SUMMERLAND, B.C. — Okanagan Specialty Fruits Inc., developer of genetically modified non-browning apples, on April 26 received U.S. Food and Drug Administration approval to sell its new Arctic Fuji variety in the U.S.

The FDA previously approved Arctic varieties of Golden Delicious and Granny Smith apples in 2015.

The first 40,000 to 50,000 pounds of fresh-sliced, snack-pack Arctic apples were sold in the Midwest and Southeast in November of 2017.

“Completion of FDA review is important news for our company as it marks the last step needed for Arctic Fuji to officially join our commercial orchards,” said Neal Carter, OSF founder and president.

Another 120,000 to 130,000 pounds of the 2017 crop were sold as french fry-style sliced and dried Arctic ApBitz on Amazon.com for $19.99 per 12 snack-size bags.

“People love it. ApBitz is a home run. It’s the No. 1 dried fruit selling on Amazon,” Carter said.

ApBitz was developed to avoid wasting apples that were not suitable size for fresh slicing, he has said.

A Gala variety has yet to gain USDA approval for growing and FDA approval for selling. The other varieties received USDA approval first, then FDA approval.

The apples are genetically modified to prevent browning when sliced, bitten or bruised. It was done by “silencing” a gene and reducing the enzyme polyphenol oxidase. It allows OSF to tout its fresh and dried sliced apples as preservative free. Other manufacturers of fresh and dried sliced apples use chemical additives to prevent browning, but they can alter flavor.

The Arctic brand is synonymous with genetic modification and packaging now includes information on the biotechnology.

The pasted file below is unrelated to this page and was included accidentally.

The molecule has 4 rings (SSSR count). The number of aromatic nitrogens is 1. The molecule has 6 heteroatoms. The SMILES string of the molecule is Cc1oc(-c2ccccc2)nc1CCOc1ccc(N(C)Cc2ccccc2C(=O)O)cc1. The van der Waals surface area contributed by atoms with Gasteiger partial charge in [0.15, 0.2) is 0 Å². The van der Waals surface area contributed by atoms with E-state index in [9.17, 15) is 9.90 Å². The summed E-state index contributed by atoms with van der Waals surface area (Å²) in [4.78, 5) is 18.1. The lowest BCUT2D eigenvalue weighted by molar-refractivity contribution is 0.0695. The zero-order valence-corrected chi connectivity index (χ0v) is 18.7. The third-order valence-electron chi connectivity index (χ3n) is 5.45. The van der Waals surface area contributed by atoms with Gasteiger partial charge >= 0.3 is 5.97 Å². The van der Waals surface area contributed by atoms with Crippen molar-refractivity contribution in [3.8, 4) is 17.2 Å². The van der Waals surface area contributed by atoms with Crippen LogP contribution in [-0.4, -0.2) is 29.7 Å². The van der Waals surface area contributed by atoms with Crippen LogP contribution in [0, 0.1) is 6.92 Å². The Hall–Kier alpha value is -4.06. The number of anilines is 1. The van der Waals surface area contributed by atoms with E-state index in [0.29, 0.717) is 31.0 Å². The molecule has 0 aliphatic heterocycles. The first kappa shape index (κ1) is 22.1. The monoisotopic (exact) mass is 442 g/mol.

“We don’t see much pushback. So far, not one person has called. Genetic modification is a big issue for some and not for others,” Carter said.

OSF sold 1.7 million pounds of fresh-sliced apples and dried ApBitz from the 2018 crop, Carter said.

“That’s still fairly small volume, but we expect it to increase five-fold in this fall’s crop,” he said, adding that this year’s production will be about 8.5 million pounds.

In 2018 ApBitz were sold in 0.75-ounce packages on Amazon and in retail stores from California to the Northeast, he said. This year they will be sold in 1 and 3-ounce packages and with Granny as well as Golden apples.

The fresh-sliced apples were sold in approximately 400 retail stores across the country. “The sliced product is selling as a premium product and doing well. Marketing strategy and adding stores is an ongoing activity,” Carter said.

The fruit is grown on 1,235 acres at undisclosed locations in Washington. More trees will be planted the next two springs, he said. Storage, processing, packing and shipping all take place at a custom food manufacturer in the state. OSF continues to consider building its own facility.

Central Washington field reporter

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